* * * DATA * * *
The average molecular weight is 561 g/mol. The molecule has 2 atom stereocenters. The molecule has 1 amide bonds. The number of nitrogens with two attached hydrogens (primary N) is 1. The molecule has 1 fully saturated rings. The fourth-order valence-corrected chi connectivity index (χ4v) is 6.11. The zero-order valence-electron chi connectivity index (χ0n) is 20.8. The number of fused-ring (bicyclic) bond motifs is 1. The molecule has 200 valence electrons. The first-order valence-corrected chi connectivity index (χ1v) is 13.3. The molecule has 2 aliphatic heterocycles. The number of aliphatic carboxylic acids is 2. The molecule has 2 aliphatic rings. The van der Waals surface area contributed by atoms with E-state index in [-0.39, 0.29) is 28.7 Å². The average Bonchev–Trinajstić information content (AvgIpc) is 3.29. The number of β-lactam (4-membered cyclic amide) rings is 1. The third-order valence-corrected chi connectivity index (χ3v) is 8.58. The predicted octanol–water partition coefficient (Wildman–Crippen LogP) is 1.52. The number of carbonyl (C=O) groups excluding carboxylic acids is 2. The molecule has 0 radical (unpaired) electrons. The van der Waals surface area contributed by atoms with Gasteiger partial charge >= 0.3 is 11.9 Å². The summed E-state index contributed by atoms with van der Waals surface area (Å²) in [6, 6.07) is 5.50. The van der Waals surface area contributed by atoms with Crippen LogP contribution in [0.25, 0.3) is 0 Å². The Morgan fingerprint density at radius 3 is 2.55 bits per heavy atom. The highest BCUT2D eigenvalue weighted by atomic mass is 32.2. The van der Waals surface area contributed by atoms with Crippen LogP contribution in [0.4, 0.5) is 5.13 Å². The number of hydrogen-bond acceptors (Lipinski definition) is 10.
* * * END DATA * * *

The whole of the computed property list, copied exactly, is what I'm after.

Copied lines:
The average molecular weight is 561 g/mol. The molecule has 2 atom stereocenters. The molecule has 1 amide bonds. The number of nitrogens with two attached hydrogens (primary N) is 1. The molecule has 1 fully saturated rings. The fourth-order valence-corrected chi connectivity index (χ4v) is 6.11. The zero-order valence-electron chi connectivity index (χ0n) is 20.8. The number of fused-ring (bicyclic) bond motifs is 1. The molecule has 200 valence electrons. The first-order valence-corrected chi connectivity index (χ1v) is 13.3. The molecule has 2 aliphatic heterocycles. The number of aliphatic carboxylic acids is 2. The molecule has 2 aliphatic rings. The van der Waals surface area contributed by atoms with E-state index in [-0.39, 0.29) is 28.7 Å². The average Bonchev–Trinajstić information content (AvgIpc) is 3.29. The number of β-lactam (4-membered cyclic amide) rings is 1. The third-order valence-corrected chi connectivity index (χ3v) is 8.58. The predicted octanol–water partition coefficient (Wildman–Crippen LogP) is 1.52. The number of carbonyl (C=O) groups excluding carboxylic acids is 2. The molecule has 0 radical (unpaired) electrons. The van der Waals surface area contributed by atoms with Gasteiger partial charge >= 0.3 is 11.9 Å². The summed E-state index contributed by atoms with van der Waals surface area (Å²) in [6, 6.07) is 5.50. The van der Waals surface area contributed by atoms with Crippen LogP contribution in [0.25, 0.3) is 0 Å². The Morgan fingerprint density at radius 3 is 2.55 bits per heavy atom. The highest BCUT2D eigenvalue weighted by atomic mass is 32.2. The van der Waals surface area contributed by atoms with Crippen LogP contribution in [0.4, 0.5) is 5.13 Å². The number of hydrogen-bond acceptors (Lipinski definition) is 10.